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Edith Pfister: Two Poems
Trains | Little Green Men



Trains

There is,
In this first house of ours,
Always the sound of trains.

I wake in the middle of the night,
To his whistling breath
And another long low whistle
Of a midnight express.

He sleeps on.

I am awake.
Naked,
I creep into the other room
To press my nose against the glass.
To feel the midnight air against my skin.

He will not wake till morning.

In the window seat he made for me
I wait, silent and still.

Listening for the next train,
For the next breeze to blow my hair back,
To rattle and shake these sturdy walls.
To make me dream.



Little Green Men

Because the world
          Is always
Slightly
       More than intellect
Can comprehend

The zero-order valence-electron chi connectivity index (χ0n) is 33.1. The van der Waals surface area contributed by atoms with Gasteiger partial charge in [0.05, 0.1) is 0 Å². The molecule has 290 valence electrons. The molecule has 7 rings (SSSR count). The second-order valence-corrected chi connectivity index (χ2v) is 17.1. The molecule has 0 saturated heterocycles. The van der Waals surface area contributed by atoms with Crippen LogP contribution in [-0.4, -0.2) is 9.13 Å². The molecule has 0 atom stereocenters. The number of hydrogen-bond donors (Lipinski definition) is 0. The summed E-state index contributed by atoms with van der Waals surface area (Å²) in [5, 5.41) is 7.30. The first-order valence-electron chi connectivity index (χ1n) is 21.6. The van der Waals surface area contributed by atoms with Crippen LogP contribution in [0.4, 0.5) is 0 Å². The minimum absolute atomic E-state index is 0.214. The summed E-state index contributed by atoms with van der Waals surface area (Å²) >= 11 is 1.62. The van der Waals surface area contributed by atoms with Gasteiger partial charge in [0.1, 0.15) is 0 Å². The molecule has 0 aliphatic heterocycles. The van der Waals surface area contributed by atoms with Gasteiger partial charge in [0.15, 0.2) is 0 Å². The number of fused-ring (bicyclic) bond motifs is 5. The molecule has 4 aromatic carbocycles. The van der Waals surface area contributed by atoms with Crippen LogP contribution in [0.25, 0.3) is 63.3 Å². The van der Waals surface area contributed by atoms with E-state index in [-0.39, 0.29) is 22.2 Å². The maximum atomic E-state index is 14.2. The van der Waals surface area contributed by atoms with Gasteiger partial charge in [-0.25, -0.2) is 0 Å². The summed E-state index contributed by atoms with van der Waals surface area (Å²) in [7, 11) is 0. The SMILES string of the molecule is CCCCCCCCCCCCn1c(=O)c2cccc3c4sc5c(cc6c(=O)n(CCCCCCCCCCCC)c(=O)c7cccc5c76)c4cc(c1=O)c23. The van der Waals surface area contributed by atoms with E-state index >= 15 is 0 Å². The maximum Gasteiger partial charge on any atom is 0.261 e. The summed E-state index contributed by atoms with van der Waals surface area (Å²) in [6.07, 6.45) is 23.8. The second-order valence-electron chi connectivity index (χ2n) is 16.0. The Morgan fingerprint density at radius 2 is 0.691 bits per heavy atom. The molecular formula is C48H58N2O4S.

We need possibility

God,

  —  Or little green men

         Or an equation
Perhaps.

Wed like to think
That something like us
    But greater
Is still in control

Like us
     Is comfortable
And chance and fate
         Without reason or choice
Is outside our realm
     Of possibility

And we make like us
         Almost us
And greater
      Is lesser
And we trust reason and right
      —Or our conception of them
To prevail.




Poet's Biography:
  Edith Pfister was born in 1975 in Cambridge, MA, and has been writing poetry her whole life. Currently a graduate student studying biology, she lives outside of Boston with her fiance. These are her first published poems.

 
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